L:S ratio

(redirected from LS ratio)

L:S ra·ti·o

Farlex Partner Medical Dictionary © Farlex 2012

lecithin:sphingomyelin ratio

(les'i-thin sfing?go-mi'a-lin ra'she-o),

L:S ratio

The ratio of lecithin to sphingomyelin in the amniotic fluid. It is used to assess maturity of the fetal lung. Until about the 34th week of gestation, the lungs produce less lecithin than sphingomyelin. As the fetal lungs begin to mature, they produce more lecithin than sphingomyelin. Delivery before the reversal of the ratio is associated with an increased risk of hyaline membrane disease in the infant. The use of this test enables the obstetrician to determine the best time for elective termination of pregnancy. Other tests commonly used for this purpose include the amniotic lamellar body count, phosphatidylglycerol presence, and the shake test. See: amniocentesis
Medical Dictionary, © 2009 Farlex and Partners
References in periodicals archive ?
In general, the LS ratio decreased significantly between silking and dough stage.
It is evident from the mean values that there is a decrease in all the three parasympathetic function tests: DBT, LS ratio, and valsalva ratio among the cases as compared to controls although changes are not statistically significant (P > 0.05) between cases and controls.
It is evident from the mean values that there is decrease in all the three parasympathetic function tests: DBT, LS Ratio, and valsalva ratio among the cases as compared to controls, although the changes are not statistically significant (P > 0.05) between cases and controls.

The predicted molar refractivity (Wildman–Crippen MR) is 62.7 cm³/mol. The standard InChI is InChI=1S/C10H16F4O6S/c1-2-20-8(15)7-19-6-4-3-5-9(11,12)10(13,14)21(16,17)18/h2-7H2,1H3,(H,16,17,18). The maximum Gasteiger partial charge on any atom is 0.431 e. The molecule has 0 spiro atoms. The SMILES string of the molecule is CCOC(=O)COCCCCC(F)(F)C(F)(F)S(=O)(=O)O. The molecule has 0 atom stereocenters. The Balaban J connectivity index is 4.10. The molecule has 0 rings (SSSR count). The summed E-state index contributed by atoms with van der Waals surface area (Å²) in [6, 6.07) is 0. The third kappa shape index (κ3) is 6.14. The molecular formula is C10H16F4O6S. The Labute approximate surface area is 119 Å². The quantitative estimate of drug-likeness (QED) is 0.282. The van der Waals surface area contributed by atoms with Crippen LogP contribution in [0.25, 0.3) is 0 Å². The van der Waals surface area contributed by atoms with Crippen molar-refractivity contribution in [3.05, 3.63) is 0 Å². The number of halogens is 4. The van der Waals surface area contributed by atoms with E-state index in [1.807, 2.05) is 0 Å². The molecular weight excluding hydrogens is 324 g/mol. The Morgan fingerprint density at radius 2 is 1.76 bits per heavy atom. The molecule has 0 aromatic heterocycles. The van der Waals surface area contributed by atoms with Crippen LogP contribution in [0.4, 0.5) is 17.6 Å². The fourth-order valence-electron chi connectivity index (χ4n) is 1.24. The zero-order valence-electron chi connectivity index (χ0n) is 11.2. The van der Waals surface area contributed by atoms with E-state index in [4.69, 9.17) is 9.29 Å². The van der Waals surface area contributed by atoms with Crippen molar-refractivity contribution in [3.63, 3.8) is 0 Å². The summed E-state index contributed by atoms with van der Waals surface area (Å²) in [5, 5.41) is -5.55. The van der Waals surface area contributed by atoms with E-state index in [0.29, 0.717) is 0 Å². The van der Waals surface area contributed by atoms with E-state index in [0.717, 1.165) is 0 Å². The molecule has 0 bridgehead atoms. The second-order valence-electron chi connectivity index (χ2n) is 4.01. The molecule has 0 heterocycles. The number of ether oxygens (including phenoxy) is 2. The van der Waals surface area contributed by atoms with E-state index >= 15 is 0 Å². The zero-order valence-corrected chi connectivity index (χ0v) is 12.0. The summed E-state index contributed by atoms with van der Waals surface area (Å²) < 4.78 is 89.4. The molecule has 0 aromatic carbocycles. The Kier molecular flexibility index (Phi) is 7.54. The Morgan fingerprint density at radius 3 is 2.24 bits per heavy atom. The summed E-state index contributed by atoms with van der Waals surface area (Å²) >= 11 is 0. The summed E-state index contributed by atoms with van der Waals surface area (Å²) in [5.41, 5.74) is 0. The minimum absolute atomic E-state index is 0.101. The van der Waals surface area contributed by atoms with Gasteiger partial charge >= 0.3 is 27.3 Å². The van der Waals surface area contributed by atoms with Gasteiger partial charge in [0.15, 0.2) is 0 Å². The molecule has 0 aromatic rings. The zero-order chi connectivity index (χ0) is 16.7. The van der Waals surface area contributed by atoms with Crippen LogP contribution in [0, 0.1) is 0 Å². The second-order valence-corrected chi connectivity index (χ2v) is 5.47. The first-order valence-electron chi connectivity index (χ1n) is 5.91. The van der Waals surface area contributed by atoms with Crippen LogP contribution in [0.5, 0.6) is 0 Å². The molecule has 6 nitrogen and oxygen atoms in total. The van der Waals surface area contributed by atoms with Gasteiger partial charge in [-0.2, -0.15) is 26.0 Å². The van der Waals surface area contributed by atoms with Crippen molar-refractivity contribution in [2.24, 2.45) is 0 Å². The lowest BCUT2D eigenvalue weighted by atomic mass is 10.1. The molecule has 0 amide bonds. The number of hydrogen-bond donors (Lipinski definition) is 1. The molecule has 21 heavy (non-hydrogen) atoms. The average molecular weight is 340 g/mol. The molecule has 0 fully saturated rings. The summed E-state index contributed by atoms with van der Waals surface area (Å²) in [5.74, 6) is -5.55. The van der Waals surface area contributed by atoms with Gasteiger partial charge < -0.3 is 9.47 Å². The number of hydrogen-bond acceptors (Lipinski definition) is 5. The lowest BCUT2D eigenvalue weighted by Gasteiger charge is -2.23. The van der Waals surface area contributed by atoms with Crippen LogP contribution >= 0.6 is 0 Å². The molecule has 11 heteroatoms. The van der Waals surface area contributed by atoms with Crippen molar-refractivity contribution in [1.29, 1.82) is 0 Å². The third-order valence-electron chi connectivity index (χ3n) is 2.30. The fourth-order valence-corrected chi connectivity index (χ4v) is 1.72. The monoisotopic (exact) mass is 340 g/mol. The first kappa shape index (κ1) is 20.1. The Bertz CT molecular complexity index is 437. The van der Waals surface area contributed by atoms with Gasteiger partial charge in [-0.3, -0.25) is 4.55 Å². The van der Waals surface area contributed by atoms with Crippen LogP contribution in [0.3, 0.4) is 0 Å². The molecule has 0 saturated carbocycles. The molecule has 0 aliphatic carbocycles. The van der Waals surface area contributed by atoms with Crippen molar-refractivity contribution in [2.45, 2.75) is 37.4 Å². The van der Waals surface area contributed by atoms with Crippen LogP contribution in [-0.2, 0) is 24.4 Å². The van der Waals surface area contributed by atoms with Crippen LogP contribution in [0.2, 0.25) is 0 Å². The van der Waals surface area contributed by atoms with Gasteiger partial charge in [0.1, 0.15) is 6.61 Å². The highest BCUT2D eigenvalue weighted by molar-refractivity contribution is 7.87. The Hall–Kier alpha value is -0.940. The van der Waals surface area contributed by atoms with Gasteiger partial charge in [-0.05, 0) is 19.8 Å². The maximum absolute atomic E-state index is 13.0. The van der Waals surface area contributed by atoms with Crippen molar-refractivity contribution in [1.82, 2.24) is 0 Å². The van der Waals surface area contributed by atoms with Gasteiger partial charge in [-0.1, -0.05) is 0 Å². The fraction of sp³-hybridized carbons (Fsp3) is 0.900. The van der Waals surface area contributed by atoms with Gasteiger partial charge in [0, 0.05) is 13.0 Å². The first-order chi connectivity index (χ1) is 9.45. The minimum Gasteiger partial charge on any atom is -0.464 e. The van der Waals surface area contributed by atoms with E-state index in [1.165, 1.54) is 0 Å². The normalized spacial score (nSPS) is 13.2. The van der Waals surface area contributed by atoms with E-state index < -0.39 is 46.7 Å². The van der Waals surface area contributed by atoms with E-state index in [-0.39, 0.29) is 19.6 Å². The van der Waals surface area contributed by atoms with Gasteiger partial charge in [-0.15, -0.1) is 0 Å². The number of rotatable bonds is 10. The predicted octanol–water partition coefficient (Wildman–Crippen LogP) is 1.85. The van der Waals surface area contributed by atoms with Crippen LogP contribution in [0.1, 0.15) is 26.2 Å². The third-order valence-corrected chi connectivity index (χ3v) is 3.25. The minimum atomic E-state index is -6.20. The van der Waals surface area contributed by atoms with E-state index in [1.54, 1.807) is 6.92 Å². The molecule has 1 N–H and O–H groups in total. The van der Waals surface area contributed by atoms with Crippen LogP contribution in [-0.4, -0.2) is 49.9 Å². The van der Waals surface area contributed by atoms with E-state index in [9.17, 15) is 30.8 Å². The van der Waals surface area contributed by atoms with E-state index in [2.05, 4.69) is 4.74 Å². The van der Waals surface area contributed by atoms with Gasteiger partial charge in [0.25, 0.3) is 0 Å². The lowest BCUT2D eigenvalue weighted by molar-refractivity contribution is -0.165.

Table 1: Comparison of parasympathetic function tests between cases and controls Parasympathetic Cases (n=50) Control (n=50) P value function tests Mean [+ or -] SD Mean [+ or -] SD DBT 1.61 [+ or -] 0.44 1.76 [+ or -] 0.90 0.30 LS ratio 1.24 [+ or -] 0.28 1.84 [+ or -] 0.52 0.42 Valsalva ratio 1.84 [+ or -] 0.52 1.92 [+ or -] 0.79 0.57 DBT: Deep breathing test, LS ratio: Lying to standing ratio, SD: Standard deviation.
The optimization procedure for the extraction process focusing on the MC (20-80%), ET (30-70[degrees]C), and LS ratio (20-40 mL/g) was devised based on three-factor central composite design, as summarized in Table 1.
The relationship between the independent variables (MC: [X.sub.1]; temperature: [X.sub.2], and LS ratio: [X.sub.3]) and the response variables (TF: [Y.sub.1], TP: [Y.sub.2], and AC: [Y.sub.3]) was demonstrated by the response surface plots.
The TF and TP contents of the extract were more significantly affected by the MC (20-80%), ET (30-70[degrees]C), and LS ratio (20-40 mL/g).
The data in Table 2 demonstrate that when the LS ratio increased from 20: 1 to 40: 1, the TP content also increased by about 5.4% (at [X.sub.1]: 80% and [X.sub.2]: 70[degrees]C).
Figure 1(a) shows the effect of interaction of the MC and the ET on the TF content of the extract at a fixed LS ratio of 30%.
The AC of the extract was significantly affected by the temperature, solvent concentration, and LS ratio (P < 0.05) with three linear effects ([X.sub.1], [X.sub.2], and [X.sub.3]), two quadratic effects ([X.sub.1.sup.2] and [X.sub.2.sup.2]), and three interactive effects ([X.sub.1][X.sub.2], [X.sub.1][X.sub.3], and [X.sub.2][X.sub.3]).
Thus, LS ratio data, which is only available to Springfield, Missouri observations alone, should adequately represent LS ratios for Southwest Missouri.
We tried to select fields with high cellularity, in which the XS/ LS ratio was roughly the same in both myomas of each matched pair.